VTS Osteoallograft® Orthomix®


Osteoallograft® Orthomix® is natural, real bone allograft designed specifically for veterinary use. It consists of osteoinductive Demineralized Bone Matrix (DBM) and osteoconductive cancellous bone chips. Using bone allograft allows you to avoid autograft procurement and associated morbidity risks. Also, because it not only provides osteoconductive scaffold but also native, osteoinductive growth factors (BMPs), you will achieve faster and stronger bone healing compared with using bone substitutes. [1]

The demineralization of allograft during tissue processing allows for immediate access to the growth factors (BMPs) inherent in natural bone when it is placed into the surgery site. This results in an immediate beginning of the healing process and helps to make allograft as effective as autograft. [2-4]
Osteoallograft Orthomix is professional-grade allograft:

• Processed aseptically meeting USP guidelines for sterility
• Acellular and processed by methods that reduce immunogenicity, which eliminates concerns about immune reactions and the need for any type of patient matching.
• Our production practices are GMP and Good Tissue Practices compliant and modeled after human tissue banking standards
• Our stringent Quality Assurance Program provides confidence and consistency in our products


Use Osteoallograft® Orthomix® for:

• Fracture repair
• Mal- or non-union cases
• Arthrodesis procedures
• Bone loss
• TTAs and TPLOs [2,5]
• Any other application where bone graft is needed

Veterinarian & Patient Benefits

Why graft:

• Bone will heal faster when voids are filled with bone graft, because it provides osteoconductive scaffold for host bone to grow on and native, osteoinductive BMPs that attract osteoblasts to the site. Even when there are no voids, bone graft provides these same advantages. [2,6,7]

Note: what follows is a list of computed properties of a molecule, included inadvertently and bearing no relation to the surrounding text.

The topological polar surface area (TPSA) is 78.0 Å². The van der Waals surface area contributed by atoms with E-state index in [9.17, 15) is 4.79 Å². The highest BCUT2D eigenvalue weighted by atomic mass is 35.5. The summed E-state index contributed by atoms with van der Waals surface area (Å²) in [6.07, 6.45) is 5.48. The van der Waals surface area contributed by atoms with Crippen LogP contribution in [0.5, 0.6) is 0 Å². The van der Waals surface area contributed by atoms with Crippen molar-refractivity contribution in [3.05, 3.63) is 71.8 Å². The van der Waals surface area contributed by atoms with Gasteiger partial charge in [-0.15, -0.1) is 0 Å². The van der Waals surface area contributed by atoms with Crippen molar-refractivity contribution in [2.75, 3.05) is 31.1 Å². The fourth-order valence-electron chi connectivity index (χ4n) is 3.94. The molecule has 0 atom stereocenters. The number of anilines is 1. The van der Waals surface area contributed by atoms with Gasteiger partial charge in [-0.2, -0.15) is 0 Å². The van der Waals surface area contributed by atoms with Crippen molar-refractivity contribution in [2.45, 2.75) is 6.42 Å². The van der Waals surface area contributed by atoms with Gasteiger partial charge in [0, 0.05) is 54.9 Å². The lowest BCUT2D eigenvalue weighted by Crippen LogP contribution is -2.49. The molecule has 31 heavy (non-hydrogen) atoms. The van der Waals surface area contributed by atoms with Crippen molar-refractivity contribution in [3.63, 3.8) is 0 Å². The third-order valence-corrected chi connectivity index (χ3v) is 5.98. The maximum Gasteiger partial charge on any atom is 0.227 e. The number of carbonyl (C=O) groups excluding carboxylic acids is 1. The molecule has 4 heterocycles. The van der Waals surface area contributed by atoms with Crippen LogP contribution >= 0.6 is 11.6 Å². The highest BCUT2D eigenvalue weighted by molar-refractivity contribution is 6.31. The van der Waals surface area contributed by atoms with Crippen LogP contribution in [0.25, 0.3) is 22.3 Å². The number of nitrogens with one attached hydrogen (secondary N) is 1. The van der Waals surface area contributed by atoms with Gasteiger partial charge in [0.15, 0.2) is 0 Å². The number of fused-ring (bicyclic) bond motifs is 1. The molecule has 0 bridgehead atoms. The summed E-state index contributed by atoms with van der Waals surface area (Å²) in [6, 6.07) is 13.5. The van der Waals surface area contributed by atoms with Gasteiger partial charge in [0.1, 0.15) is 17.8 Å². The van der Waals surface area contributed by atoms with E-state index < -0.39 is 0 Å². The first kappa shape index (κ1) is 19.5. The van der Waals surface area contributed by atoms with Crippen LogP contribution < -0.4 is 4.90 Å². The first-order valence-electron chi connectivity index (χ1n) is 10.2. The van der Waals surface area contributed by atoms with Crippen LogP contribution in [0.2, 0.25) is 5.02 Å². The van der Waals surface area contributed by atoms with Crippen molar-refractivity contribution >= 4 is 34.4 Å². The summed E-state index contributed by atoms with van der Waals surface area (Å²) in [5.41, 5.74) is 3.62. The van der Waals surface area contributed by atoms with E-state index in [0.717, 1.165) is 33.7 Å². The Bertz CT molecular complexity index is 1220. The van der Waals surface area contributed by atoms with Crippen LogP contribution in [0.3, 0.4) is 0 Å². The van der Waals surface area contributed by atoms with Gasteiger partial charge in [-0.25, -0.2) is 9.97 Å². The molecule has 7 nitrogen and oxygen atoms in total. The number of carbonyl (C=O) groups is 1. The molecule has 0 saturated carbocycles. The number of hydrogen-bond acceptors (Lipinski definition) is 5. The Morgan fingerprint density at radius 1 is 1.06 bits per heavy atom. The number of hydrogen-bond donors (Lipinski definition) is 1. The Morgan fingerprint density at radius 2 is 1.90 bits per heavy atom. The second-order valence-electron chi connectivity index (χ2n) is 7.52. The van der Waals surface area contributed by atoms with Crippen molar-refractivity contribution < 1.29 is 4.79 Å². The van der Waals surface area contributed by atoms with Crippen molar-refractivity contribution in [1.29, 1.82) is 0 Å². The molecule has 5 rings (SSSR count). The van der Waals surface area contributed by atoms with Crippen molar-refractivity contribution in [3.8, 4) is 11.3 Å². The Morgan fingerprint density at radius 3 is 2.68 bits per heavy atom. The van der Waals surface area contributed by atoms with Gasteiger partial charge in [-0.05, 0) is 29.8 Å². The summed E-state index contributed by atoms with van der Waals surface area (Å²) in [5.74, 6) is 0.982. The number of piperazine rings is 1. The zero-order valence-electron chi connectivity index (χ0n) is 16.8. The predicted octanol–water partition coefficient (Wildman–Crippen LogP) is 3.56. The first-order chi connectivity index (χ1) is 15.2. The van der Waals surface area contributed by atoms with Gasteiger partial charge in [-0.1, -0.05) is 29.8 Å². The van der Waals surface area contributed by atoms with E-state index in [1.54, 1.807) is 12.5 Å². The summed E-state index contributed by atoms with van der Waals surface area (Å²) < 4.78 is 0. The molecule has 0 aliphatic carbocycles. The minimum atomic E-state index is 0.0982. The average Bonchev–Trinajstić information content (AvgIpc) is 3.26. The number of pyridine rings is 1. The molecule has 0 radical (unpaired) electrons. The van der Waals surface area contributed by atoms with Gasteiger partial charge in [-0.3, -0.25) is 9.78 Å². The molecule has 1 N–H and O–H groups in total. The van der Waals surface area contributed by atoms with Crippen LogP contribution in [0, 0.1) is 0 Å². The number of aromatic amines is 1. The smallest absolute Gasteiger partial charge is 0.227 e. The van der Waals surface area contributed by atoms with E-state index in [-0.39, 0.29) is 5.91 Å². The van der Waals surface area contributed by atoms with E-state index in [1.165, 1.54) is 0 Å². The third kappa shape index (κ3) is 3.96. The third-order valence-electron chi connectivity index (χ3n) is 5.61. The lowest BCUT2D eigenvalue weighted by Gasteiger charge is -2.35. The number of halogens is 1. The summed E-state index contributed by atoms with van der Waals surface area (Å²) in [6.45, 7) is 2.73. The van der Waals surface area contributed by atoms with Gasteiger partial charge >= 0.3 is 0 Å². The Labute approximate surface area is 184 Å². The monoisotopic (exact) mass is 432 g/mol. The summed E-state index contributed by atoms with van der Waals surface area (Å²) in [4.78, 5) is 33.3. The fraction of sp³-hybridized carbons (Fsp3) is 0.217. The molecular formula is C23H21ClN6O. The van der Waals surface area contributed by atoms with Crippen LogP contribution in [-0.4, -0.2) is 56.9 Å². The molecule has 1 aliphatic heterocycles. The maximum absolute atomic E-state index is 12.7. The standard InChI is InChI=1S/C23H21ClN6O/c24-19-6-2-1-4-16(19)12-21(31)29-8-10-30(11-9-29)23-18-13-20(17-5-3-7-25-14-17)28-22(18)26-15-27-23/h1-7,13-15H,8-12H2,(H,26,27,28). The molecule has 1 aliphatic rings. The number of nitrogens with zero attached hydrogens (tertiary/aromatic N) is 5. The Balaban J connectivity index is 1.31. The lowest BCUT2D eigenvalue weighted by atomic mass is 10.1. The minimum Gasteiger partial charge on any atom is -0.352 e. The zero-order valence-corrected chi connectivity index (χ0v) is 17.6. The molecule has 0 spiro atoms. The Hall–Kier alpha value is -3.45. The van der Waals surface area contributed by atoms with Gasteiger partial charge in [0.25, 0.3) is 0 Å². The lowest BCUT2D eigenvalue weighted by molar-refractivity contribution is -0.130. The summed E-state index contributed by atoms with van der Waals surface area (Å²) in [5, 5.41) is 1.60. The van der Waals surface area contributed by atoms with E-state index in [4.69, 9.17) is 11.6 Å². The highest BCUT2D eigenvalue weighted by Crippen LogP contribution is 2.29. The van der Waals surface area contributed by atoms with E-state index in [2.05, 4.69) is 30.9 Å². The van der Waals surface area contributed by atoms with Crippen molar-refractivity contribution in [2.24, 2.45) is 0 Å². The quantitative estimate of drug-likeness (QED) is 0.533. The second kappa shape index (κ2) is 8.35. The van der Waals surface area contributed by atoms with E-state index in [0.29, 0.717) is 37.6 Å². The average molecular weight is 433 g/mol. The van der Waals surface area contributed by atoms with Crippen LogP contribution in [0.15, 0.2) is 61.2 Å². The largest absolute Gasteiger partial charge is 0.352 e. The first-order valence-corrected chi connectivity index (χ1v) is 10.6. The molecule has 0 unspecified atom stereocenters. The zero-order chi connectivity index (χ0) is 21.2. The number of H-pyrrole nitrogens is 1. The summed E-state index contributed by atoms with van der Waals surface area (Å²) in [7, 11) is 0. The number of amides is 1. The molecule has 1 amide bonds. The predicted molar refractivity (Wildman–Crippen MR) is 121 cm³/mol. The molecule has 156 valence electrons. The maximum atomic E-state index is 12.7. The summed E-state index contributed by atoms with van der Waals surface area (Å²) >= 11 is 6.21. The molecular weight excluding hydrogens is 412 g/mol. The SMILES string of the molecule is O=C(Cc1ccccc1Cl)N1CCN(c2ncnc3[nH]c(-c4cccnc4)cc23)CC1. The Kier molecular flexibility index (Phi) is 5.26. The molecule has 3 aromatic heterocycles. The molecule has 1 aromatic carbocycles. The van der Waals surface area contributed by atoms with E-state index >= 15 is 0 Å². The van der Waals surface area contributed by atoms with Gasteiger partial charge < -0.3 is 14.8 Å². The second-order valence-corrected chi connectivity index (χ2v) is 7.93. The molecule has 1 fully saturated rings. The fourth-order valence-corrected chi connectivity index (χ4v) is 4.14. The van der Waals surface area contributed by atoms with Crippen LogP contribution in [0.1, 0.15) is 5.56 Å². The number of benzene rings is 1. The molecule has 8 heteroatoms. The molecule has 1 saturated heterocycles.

• Faster healing not only gets your patients back to normal activity faster it also increases the chances of a successful healing outcome [2,6,7]

Why use allograft:

• Reduces your OR time and cost, because it allows you to skip autograft harvesting [8]
• Eliminates morbidity risks associated with the collection of bone autograft. Studies show a morbidity rate of over 25% in humans [9]
• In many cases, allows you to use more bone graft than you can procure from the patient. Allograft can also be used to augment insufficient quantities of autograft.
• Studies show that allografts are as effective as autograft in bone healing [2-4]
• Achieves faster and stronger bone healing than bone substitutes due to osteoinductive growth factors (BMPs) inherent in natural bone.[1] To see Grafting Options Comparison Chart, click here.

Available Product Types


Product Name:Orthomix® – Fine*
*Standard and Ultra-fine Orthomix available through VTS

Particle Size: Demineralized Bone Matrix with cancellous chips < 2.3 mm

Preservation: Freeze-Dried*
*Frozen orthomix available through VTS

Volumes Available: Canine 1cc, 2cc*
*More sizes available through VTS


Osteoallograft™ Orthomix™ is easy to use:
ortho1 ortho2 ortho3 ortho4